After the episode on the Brats Facebook page, I reconnected with an old classmate who holds Jordanian and American citizenship. He recounted how a vice principal at our school once berated him when he was a first-grader, telling him he was a “terrible kid” who needed to be well-behaved “like the other American kids.” It was only years later that my friend realized the racism inherent to that statement. This casually inserted bias might explain his father’s lack of emotion when he retired from Aramco and left Saudi Arabia for the last time. My friend, who by then had returned to Saudi for a job, described his parents’ departure to me in a message:
We got to the airport. My mom was crying a lot. They checked in and I kissed and hugged both of them and they went to passport control. I stayed and watched behind the glass. My mom kept looking back yet my dad didn’t look back once after thirty-two years of living there. He opened up only after he retired, about the absurd favoritism, varying standards, and toxic environment in the workplace.
In this instance, “leaving for good” might be replaced with “leaving for better.” My friend’s parents were going home to Jordan, where they would no longer be treated as second-class citizens. I doubt that this man or his wife dream of Saudi every night the way my mother does.
Recently, my family gathered at a cottage on the banks of the Susquehanna River in belated celebration of my fortieth birthday and my father’s eightieth. My siblings and I held our breath as we watched our parents interact. Would Mom start drinking? Would Dad start shouting? A bad knee kept our father chair-bound, the hulk and loom of his large frame diminished. We fluttered around, bringing him cups of coffee and tumblers of whiskey, turning up the volume on his favorite songs, each humbled by the new roles that aging had assigned us.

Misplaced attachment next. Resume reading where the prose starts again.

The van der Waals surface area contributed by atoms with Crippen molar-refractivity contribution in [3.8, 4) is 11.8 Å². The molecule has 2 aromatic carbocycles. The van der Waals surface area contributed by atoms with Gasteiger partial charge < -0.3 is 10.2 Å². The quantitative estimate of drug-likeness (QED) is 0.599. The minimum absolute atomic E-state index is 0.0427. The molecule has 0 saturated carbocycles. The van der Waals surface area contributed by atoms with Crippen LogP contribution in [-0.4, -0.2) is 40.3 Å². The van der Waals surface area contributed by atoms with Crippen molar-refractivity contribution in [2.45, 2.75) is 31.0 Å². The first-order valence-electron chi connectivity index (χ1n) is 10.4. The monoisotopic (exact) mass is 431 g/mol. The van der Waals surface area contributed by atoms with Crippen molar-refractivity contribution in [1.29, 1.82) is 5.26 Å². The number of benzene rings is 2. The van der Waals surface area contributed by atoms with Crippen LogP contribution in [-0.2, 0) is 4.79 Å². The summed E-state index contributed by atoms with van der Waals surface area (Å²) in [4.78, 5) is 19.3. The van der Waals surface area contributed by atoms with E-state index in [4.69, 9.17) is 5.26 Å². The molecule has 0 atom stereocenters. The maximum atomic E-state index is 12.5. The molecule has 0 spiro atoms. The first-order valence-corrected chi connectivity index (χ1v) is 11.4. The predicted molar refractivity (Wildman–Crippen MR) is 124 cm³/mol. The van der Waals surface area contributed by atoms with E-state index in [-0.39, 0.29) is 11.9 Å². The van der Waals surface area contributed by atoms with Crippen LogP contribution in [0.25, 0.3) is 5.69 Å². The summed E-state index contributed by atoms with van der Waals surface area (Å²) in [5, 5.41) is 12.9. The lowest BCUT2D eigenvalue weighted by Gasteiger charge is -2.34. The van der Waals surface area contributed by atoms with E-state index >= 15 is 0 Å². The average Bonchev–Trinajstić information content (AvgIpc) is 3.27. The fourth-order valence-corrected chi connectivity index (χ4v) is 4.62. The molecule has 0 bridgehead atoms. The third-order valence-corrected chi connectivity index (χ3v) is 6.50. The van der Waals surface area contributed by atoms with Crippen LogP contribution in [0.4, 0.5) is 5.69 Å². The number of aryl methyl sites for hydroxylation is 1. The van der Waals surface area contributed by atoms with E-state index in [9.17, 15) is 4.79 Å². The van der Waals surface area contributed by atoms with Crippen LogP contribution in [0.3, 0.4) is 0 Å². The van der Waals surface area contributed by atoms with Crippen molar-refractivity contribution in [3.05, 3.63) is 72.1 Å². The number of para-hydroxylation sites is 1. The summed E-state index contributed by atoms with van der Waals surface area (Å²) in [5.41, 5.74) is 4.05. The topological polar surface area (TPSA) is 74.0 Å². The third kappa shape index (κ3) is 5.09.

At some point, talk turned to Aramco and meandered to our “house boys,” the men who cleaned our home and sometimes drove us to school on the backs of their scooters. They hailed from India and Sri Lanka mostly, lived together in dorms, and sent money back to their families.
“I can’t believe we called them that,” I said.
“Raja was great, but Cleetus was always on the make,” my mother said. “He never wanted to take his annual trip home when we went on repat. We paid his salary, but if we were gone, he could make extra cash working for other Aramco families.”
“But if he could make a little more money, why wouldn’t he want to do that?” I asked.
“We sponsored his visa; we paid his salary. It was a huge inconvenience for us whenever he took leave while we were still in camp. We were his employer, and he should have done what was best for us.”
We went back and forth for a while, my usually progressive-minded parents united in their disgruntlement over Cleetus’s sneakiness, I indignant that they couldn’t see that prioritizing his own needs was perfectly normal in the course of employer-employee relations. “Cleetus made pennies on the dollar compared to Dad’s salary,” I protested. “It wasn’t exactly an easy life, being a servant in Saudi, away from his family.”
“He had it easier than most, being at Aramco,” Dad shot back, as if our community were immune to inflicting the well-documented abuses of the servant class in the Kingdom. I recalled how, when I returned to the Kingdom as an adult and stayed with a Saudi-Turkish family in Dhahran, their Sri Lankan maid had one day, in hushed tones, begged for my help to get home because her father was ailing and she hadn’t seen her children in years. But my stay ended the next night, and I departed not knowing how to assist her.
I realized I was not going to change my parents’ minds, so I excused myself to the bedroom, heart thudding from the conflict. My sister came in, rolling her eyes.